The possibility of an argument for the existence of God from beauty is compelling, but problematic. (The argument would run something like this: Beauty exists outside of ourselves and, much like rational appeals to goodness and moral absolutes, stands as a signpost to point us towards a Creator of beauty.)
The standard arguments for the existence of God have their base in reason and logic, giving them firm ground, but only appeal to the head, not the heart, crying out for an argument for God from beauty. But an argument from beauty is by its nature based on subjective claims. And the very definition of ‘beauty’ has been under contention at least since modernism; the very notion of whether there can be such a thing that is called ‘beauty’, or what the measure may be to describe something as ‘beautiful’ has also been called into question. So we are potentially in a situation where we wish to make an argument for the existence of God based on something that people cannot agree upon a definition of and which only exists subjectively, if at all.
But if it is possible, an argument from beauty has in its favour a greater historical testimony; rational arguments in some sense might be dismissed as necessities belonging to a post-Enlightenment worldview, based on false dualisms that arose since that time (divorcing spiritual things from material, heaven from earth, etc.); dualisms that didn’t belong even in the world of, for example, J.S. Bach, a study of whose music can reveal a beautiful fusion of the ‘science’ and ‘art’ of music in revealing the glory of God. While rational arguments are in some sense limited to positing finite logical claims, appeals to beauty in art and nature can reawaken the thinker’s sense of wonder, broadening their conceptual horizons and drawing them back into a world of mystery – a world in which ancient thinkers and prophets, and even Renaissance artists, dwelt continually, in attempting to explore and understand the divine.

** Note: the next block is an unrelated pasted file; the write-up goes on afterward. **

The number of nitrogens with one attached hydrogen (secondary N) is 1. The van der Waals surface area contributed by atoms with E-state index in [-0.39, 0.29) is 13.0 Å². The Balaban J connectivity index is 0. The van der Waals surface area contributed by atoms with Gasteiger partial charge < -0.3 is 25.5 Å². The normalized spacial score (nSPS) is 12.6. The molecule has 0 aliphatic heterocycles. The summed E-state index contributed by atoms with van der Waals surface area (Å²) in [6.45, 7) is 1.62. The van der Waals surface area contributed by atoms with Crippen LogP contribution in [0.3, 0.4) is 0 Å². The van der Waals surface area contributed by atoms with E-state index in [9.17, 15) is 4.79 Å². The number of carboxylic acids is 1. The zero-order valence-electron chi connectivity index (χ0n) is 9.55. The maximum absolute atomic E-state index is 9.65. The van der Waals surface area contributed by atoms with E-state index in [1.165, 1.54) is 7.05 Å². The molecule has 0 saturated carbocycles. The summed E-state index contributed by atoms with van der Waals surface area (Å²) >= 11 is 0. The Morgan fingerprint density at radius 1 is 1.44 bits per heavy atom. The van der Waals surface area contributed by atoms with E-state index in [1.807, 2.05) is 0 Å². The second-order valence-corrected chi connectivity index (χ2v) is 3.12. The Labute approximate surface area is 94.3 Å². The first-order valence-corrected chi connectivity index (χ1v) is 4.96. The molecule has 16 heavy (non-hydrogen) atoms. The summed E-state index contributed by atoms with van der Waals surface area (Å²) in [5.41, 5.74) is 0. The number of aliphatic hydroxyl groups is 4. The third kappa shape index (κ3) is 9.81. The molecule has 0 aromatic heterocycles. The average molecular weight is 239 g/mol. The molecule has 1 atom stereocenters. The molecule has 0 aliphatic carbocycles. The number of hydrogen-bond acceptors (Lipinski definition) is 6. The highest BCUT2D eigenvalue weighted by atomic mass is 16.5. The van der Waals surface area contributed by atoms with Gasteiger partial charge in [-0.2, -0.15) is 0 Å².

People who struggle with the logical arguments nevertheless have their breath taken away in the concert hall or art gallery, and testify to the sensation that there is something ‘beyond’ to account for this sense of wonder. Even those convinced of the rational arguments may point to a beautiful sunset as the ultimate affirmation of their beliefs – ‘how can you see that and not believe in God?’
A proper argument for beauty needs to be able to engage with the rational problems (the subjectivity of beauty) but also move beyond them in order to engage most fully with the historical breadth of encounters with beauty in creation and art. For a starting point I would cite the work of Jeremy Begbie, who has been lurking in the background the whole time I’ve been writing; but honestly I’m not well enough read yet, and have only read his Peculiar Orthodoxy; let alone having read other theologians on these issues. This is something my brain will keep cooking on for a while.